The final decade of the 15th century was a turning point in world history. The Genoese mariner Christopher Columbus sailed westward on the Atlantic Ocean in 1492, famously determined to discover for Spain a shorter and more direct route to the riches of the Indies. Meanwhile, a fellow Italian explorer for hire, John Cabot, set off on his own journey, under England's flag. Here, Douglas Hunter tells the fascinating tale of how, during this expedition, Columbus gained a rival. In the space of a few critical years, these two men engaged in a high-stakes race that threatened the precarious diplomatic balance of Europe--to exploit what they believed was a shortcut to staggering wealth. Instead, they found a New World that neither was looking for.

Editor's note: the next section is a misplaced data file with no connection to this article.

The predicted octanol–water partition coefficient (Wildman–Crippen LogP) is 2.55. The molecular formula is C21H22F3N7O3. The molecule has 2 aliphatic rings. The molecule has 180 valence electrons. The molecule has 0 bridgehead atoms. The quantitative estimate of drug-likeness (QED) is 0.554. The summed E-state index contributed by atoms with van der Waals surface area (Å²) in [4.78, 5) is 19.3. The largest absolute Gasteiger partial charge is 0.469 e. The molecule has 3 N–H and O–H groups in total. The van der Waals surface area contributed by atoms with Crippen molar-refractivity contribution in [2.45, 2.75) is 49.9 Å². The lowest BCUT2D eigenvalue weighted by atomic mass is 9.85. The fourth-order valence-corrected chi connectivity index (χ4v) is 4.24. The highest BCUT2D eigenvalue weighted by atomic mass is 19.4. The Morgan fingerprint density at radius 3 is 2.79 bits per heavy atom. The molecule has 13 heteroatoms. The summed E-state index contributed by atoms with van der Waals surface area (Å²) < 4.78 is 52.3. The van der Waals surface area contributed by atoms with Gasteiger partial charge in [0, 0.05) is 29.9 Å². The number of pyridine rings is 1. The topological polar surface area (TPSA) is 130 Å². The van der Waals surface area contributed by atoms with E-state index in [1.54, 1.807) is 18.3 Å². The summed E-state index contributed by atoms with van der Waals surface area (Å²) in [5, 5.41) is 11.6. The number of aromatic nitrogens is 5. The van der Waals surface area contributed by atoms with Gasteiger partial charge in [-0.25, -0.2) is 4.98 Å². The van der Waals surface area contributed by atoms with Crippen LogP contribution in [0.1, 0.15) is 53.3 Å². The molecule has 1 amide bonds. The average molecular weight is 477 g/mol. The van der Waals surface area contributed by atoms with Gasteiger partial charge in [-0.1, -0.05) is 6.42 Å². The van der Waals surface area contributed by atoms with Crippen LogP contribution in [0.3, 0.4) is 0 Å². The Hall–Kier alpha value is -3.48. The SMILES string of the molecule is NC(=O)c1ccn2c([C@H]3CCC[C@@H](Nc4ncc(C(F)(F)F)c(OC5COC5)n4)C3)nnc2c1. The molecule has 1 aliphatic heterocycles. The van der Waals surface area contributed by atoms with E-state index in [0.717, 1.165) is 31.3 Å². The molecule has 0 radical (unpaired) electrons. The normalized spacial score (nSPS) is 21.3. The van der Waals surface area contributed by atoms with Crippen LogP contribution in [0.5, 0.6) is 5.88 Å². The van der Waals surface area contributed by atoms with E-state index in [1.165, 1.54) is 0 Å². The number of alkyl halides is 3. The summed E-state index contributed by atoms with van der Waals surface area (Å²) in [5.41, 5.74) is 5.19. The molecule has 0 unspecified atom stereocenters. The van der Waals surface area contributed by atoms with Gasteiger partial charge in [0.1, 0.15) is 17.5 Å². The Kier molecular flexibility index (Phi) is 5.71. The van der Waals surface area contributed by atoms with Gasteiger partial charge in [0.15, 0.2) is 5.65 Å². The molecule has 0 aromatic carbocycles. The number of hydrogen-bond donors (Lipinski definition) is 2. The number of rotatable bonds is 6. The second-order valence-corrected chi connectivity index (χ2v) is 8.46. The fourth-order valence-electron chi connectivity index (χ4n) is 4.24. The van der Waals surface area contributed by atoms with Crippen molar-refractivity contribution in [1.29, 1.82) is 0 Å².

Douglas Hunter provides a revelatory look at how the lives of Columbus and Cabot were interconnected, and that neither explorer can be understood properly without understanding both. Together, Cabot and Columbus provide a novel and important perspective on the first years of European experience of the New World.
Columbus and Cabot
This book is crammed with fascinating details about two pioneer explorers and the turbulent world they lived in. Unfortunately it suffers from poor organization and turgid writing.
A tale as complicated as this—really two tales intertwined—cries out for detailed maps and illustrations, but, except for two small maps at the front, is nothing but page after page of dense text. The reader is forced to resort to Wikipedia and other sources to find the illustrations and maps essential to understanding the complex journeys.
The author puts too much emphasis on the financial and political background, and not enough on the voyages themselves. Admittedly many of the original logbooks are long lost, but I was able to track down much more than the author did in my own researches.
In short, the information in this book is fascinating, but the reader must work hard to extract and organize it.